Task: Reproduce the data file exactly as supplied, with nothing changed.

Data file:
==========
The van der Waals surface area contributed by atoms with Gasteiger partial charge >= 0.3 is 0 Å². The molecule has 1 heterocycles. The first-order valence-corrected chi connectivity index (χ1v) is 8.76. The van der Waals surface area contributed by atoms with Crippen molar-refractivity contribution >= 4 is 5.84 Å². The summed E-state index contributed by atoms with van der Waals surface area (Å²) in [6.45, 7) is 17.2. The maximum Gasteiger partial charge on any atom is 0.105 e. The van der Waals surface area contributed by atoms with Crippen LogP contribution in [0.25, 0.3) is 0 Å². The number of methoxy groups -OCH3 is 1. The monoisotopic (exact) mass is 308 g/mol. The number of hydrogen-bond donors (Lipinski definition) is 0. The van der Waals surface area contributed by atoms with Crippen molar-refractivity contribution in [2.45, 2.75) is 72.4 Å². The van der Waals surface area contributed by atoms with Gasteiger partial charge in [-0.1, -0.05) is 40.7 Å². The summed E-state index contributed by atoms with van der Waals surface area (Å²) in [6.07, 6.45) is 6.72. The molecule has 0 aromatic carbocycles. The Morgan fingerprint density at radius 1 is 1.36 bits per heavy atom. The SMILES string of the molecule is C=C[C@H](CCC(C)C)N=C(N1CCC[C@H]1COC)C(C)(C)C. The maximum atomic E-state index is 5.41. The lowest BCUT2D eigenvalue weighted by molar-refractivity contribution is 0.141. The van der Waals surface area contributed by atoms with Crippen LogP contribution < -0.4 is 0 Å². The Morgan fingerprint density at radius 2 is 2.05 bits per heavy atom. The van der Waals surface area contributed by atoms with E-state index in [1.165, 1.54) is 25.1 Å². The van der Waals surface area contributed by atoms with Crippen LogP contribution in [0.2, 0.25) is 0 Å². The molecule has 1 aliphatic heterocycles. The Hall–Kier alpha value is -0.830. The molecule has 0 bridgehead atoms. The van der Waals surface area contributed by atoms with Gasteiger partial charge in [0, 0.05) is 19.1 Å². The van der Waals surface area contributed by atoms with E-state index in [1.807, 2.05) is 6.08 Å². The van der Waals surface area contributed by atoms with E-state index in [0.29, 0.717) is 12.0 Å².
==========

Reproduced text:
The van der Waals surface area contributed by atoms with Gasteiger partial charge >= 0.3 is 0 Å². The molecule has 1 heterocycles. The first-order valence-corrected chi connectivity index (χ1v) is 8.76. The van der Waals surface area contributed by atoms with Crippen molar-refractivity contribution >= 4 is 5.84 Å². The summed E-state index contributed by atoms with van der Waals surface area (Å²) in [6.45, 7) is 17.2. The maximum Gasteiger partial charge on any atom is 0.105 e. The van der Waals surface area contributed by atoms with Crippen LogP contribution in [0.25, 0.3) is 0 Å². The number of methoxy groups -OCH3 is 1. The monoisotopic (exact) mass is 308 g/mol. The number of hydrogen-bond donors (Lipinski definition) is 0. The van der Waals surface area contributed by atoms with Crippen molar-refractivity contribution in [2.45, 2.75) is 72.4 Å². The van der Waals surface area contributed by atoms with Gasteiger partial charge in [-0.1, -0.05) is 40.7 Å². The summed E-state index contributed by atoms with van der Waals surface area (Å²) in [6.07, 6.45) is 6.72. The molecule has 0 aromatic carbocycles. The Morgan fingerprint density at radius 1 is 1.36 bits per heavy atom. The SMILES string of the molecule is C=C[C@H](CCC(C)C)N=C(N1CCC[C@H]1COC)C(C)(C)C. The maximum atomic E-state index is 5.41. The lowest BCUT2D eigenvalue weighted by molar-refractivity contribution is 0.141. The van der Waals surface area contributed by atoms with Crippen LogP contribution < -0.4 is 0 Å². The Morgan fingerprint density at radius 2 is 2.05 bits per heavy atom. The van der Waals surface area contributed by atoms with E-state index in [1.165, 1.54) is 25.1 Å². The van der Waals surface area contributed by atoms with Crippen LogP contribution in [0.2, 0.25) is 0 Å². The molecule has 1 aliphatic heterocycles. The Hall–Kier alpha value is -0.830. The molecule has 0 bridgehead atoms. The van der Waals surface area contributed by atoms with Gasteiger partial charge in [0, 0.05) is 19.1 Å². The van der Waals surface area contributed by atoms with E-state index in [1.807, 2.05) is 6.08 Å². The van der Waals surface area contributed by atoms with E-state index in [0.29, 0.717) is 12.0 Å².